Creating an interactive website used to be difficult and expensive. In the 1990s, if you wanted a website that was more than static text and graphics, you typically had buy and maintain your own servers. This was a huge pain. If a server broke, you’d be forced to drop everything and fix or replace it. You had to worry about backups, power supplies, and all manner of other tedious hardware details.
Around the turn of the century, companies began offering increasingly sophisticated managed hosting options. Rather than having to buy and maintain hardware yourself, you’d be given a standard-issue server. If it broke down, you could order another, identical, one to be put in its place. In 2006, Amazon unveiled EC2, which provides virtual servers. You might be sharing a physical server with others, but from your point of view it looks like a dedicated server.
This was an improvement, but there were still significant downsides. While the hardware was no longer your problem, setting up the software on a web server still involves a number of tedious steps that have little to do with the functionality of your website. And while the ability to instantly order additional servers to deal with sudden increases in traffic was valuable, building websites that “scaled” well was still a serious technical challenge. If you did it wrong, one program or server could still become become a bottleneck and bring the whole site grinding to a halt.
To deal with these problems, companies began offering “platform as a service” products. Google App Engine, introduced in 2008, is a popular example. Google App Engine handles all the low-level details of installing web servers, databases, and the like. Developers get to focus on writing the code that makes their specific website work. And Google App Engine automatically allocates more servers to your website as it gets more traffic, freeing you from having to manually order more servers to deal with demand spikes.
This was another big improvement. But even the “platform as a service” model leaves a lot to be desired, especially for interactive web applications. Getting interactive applications (like, say, Google Docs) to work well is difficult, especially when multiple users are accessing the same data. If you do it “by hand,” you have to deal with subtle differences among browsers, network congestion, dropped connections, and so forth. And while the “platform as a service” makes it easier to avoid scaling problems, it’s not completely foolproof; if you don’t design the application carefully, you might still get a fail whale on launch day.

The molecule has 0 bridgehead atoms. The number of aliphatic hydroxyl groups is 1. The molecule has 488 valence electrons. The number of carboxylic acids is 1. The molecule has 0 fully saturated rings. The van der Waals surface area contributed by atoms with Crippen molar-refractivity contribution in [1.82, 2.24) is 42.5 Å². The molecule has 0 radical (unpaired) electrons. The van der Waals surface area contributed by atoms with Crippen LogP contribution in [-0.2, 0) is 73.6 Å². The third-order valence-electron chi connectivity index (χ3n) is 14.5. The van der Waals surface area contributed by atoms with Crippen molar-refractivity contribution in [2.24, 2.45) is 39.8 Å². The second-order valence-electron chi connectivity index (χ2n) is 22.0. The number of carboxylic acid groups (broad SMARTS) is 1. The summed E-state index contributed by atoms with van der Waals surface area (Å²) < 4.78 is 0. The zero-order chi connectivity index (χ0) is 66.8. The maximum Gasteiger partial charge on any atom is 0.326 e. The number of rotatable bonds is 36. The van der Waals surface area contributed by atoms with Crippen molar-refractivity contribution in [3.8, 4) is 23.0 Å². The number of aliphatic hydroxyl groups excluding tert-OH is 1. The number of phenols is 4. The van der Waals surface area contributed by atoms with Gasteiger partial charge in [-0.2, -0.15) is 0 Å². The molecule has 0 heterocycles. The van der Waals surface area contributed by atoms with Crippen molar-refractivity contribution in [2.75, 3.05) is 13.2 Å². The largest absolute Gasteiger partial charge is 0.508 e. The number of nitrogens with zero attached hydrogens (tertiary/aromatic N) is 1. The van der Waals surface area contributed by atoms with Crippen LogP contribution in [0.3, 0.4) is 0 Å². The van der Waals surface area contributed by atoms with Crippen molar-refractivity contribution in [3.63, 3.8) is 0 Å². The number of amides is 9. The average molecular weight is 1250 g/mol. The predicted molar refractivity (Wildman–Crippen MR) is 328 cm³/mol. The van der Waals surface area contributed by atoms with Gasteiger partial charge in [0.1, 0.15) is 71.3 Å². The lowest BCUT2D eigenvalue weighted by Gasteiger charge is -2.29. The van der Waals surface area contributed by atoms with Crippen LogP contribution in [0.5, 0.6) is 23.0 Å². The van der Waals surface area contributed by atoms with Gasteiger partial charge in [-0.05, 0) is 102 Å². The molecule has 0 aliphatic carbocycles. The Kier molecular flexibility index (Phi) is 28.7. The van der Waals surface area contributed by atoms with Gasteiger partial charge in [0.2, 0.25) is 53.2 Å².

Firebase (formerly Envolve), came up with a clever solution: free the programmer from worrying about the server at all! As co-founder James Tamplin puts it, Firebase is like Dropbox for your app’s data. Firebase maintains a data structure that’s shared among all the clients. When clients want to communicate with each other, they simply change their local copy of the data structure, and Firebase automatically ensures that the change propagates to other clients.
Once again, this greatly simplifies web programming. Since there’s no application code on the server, scaling is entirely Firebase’s problem. And because Firebase handles synchronization, programmers don’t need to worry about subtle differences between browsers, or tricky cases like when a user suddenly loses her network connection. As a result, programmers can create sophisticated applications like this multi-player asteroids clone in a matter of hours.
This isn’t a blog about programming, so I’ll spare you the gory technical details, though they’re pretty cool and you can read all about them here. But I wanted to briefly comment on the broader economic consequences of this kind of innovation. Each new model I’ve described “abstracts away” tedious details that the previous model had forced programmers to deal with explicitly. In each case, that meant that developers could forget about a whole class of problems—first hardware administration, then software administration, then the whole server—that were now handled by the service provider.
This, in turn, has been essential to Silicon Valley’s startup ethos because it radically increases programmers’ productivity. Today, a couple of 23-year-old entrepreneurs with a a few thousand dollars in the bank can reach “ramen profitability” in the course of a summer. That wouldn’t be possible without increasingly sophisticated technology platforms, that handles a larger and larger share of the tedious details of running a website. If Firebase takes off—and its launch yesterday generated a lot of interest—it promises to further enhance the productivity of thousands of web programmers. The result will be even smaller teams building even more sophisticated websites.